This leads to higher probability of preventing failures. As long as the failure is a gradual process with a detectable deterioration, the condition can be monitored; CBM can be a useful tool in ensuring smooth operations (Gopalakrishnan and Banerji, 2004).

However, a mixed maintenance strategy is advised to be used. The run-to-breakdown strategic option will be preferable where repair of machines or equipments are simple and easier, and where preventive maintenance carried out in stopping or disrupting normal production runs is very costly.

Also, in situations where failure of the machines do not have prevalent random occurrence of failure or breakdown, preventive maintenance of such machines or equipments can be carried under a predetermined timeframe.

The conditioned-based maintenance strategy can be adopted where turnaround maintenance of the plant or facility require very high cost estimate and again where disrupting production runs will not be permitted as in continuous production, for example, the refinery plant. Plant maintenance  not only involve repair or replacement  of faulty parts when they fail, called corrective maintenance or breakdown maintenance but also to prevent the breakdown of such equipments or machines, even to prevent their poor performance.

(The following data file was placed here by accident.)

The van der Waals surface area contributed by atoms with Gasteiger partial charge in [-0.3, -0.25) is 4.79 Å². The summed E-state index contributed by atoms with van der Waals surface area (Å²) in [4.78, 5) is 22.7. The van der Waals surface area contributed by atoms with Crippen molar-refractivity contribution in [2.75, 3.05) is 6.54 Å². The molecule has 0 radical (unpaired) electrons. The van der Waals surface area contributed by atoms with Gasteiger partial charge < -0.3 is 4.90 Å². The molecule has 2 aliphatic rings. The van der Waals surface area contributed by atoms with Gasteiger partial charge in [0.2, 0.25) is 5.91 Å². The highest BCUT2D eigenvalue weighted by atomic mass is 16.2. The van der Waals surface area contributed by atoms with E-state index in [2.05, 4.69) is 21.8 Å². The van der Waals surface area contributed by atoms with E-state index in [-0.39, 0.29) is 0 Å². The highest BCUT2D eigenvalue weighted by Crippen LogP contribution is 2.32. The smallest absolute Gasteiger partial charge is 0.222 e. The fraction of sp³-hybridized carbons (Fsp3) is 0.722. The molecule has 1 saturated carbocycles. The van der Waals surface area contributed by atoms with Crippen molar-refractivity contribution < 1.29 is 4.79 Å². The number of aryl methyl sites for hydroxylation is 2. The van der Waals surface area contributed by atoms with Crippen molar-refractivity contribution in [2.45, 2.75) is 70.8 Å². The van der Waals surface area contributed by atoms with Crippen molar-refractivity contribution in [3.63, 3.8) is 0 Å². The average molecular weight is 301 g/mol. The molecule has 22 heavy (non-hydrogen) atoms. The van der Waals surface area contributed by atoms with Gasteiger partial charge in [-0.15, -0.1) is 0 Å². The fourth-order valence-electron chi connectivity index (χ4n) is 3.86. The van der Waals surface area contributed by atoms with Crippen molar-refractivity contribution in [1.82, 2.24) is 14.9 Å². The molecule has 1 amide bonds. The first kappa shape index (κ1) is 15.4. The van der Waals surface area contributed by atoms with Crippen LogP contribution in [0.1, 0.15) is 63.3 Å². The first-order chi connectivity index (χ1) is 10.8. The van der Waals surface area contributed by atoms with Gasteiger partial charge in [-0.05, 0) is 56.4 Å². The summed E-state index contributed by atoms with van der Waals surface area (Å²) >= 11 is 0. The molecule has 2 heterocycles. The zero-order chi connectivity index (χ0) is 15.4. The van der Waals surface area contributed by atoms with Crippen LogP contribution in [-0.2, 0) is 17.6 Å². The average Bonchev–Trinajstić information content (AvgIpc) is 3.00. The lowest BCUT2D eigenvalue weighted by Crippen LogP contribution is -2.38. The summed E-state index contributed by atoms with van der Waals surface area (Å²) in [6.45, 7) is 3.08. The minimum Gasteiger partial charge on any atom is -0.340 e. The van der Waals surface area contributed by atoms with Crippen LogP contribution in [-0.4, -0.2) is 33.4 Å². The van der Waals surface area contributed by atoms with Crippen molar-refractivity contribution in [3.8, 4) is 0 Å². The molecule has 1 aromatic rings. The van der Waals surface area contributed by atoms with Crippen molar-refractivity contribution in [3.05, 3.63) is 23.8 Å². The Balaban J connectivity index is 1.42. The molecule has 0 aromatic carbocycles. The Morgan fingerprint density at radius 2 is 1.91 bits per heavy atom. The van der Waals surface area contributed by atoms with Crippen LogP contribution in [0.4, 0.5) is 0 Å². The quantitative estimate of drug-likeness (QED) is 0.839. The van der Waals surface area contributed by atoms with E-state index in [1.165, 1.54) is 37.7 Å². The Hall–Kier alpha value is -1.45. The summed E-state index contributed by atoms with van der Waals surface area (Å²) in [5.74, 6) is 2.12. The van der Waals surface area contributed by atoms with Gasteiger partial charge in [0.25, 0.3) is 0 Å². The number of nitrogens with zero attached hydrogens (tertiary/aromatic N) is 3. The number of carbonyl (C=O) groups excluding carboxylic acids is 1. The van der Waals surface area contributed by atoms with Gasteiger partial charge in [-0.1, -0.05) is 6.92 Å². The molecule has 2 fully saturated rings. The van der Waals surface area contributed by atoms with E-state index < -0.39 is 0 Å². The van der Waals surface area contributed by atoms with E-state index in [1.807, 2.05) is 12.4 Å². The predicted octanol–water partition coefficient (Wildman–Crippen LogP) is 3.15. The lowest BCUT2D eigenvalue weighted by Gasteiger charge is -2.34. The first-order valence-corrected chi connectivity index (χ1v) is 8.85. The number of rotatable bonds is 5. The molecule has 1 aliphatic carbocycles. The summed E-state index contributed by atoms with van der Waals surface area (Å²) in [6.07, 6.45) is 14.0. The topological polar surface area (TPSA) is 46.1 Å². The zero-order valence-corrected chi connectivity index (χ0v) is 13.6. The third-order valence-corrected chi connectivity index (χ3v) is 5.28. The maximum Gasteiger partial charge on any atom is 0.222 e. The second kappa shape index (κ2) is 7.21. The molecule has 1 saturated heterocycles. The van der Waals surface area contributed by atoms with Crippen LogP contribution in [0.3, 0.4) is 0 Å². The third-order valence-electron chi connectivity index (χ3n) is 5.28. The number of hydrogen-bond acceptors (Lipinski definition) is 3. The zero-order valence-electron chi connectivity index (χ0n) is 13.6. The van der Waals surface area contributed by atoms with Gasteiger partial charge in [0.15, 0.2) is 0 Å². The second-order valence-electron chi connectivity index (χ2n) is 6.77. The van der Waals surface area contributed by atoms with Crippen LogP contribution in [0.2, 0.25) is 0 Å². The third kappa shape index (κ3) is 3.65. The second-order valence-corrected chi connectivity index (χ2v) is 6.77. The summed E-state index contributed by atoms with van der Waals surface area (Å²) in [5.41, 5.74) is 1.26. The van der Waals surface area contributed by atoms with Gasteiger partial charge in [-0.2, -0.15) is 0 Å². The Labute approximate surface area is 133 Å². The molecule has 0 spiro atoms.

Basically therefore, there are mainly two types of maintenance policies- the preventive maintenance policy and the breakdown maintenance policy. In the two maintenance polices, both preventive and breakdown, maintenance involves cost, and the problem of which policy to adopt is influenced by cost minimization.

Preventive maintenance

Preventive maintenance involves identifying potential areas of failure as to avoid breakdown which might be costlier. This is followed through by inspection, service and replacement of parts before they fail. Banjoko (2009) stated that preventive maintenance "involves the regular or periodic check and servicing of the machines, tools and other facilities used in the production process so as to delay or prevent the breakdown or the total failure of the facilities." Some managers argue that why anticipate failure when it had not occurred and spend money that can be routed to other areas of need. On the other hand, not anticipating failure and preventing it, is to be ready to have a breakdown perhaps earlier than expected. Sometimes a breakdown of a component will result in further damage of other parallel sometimes costlier components.

Furthermore, the problem with in undertaking a preventive maintenance is to have a stand-by facility, which might increase the cost of asset. Again, stopping the machines for routine maintenance will cut down on its operating time, bearing in mind that the operation mode and plant-specific variables have a direct impact on the normal operating life of machine (Mobley, 2004).  While preventive maintenance might not be the optimum maintenance strategic option, it does have several advantages over that of the breakdown maintenance strategy. Undertaking preventive maintenance of machines and equipments will ensure that the functional state of the machine or equipment is maximized as in the design specification.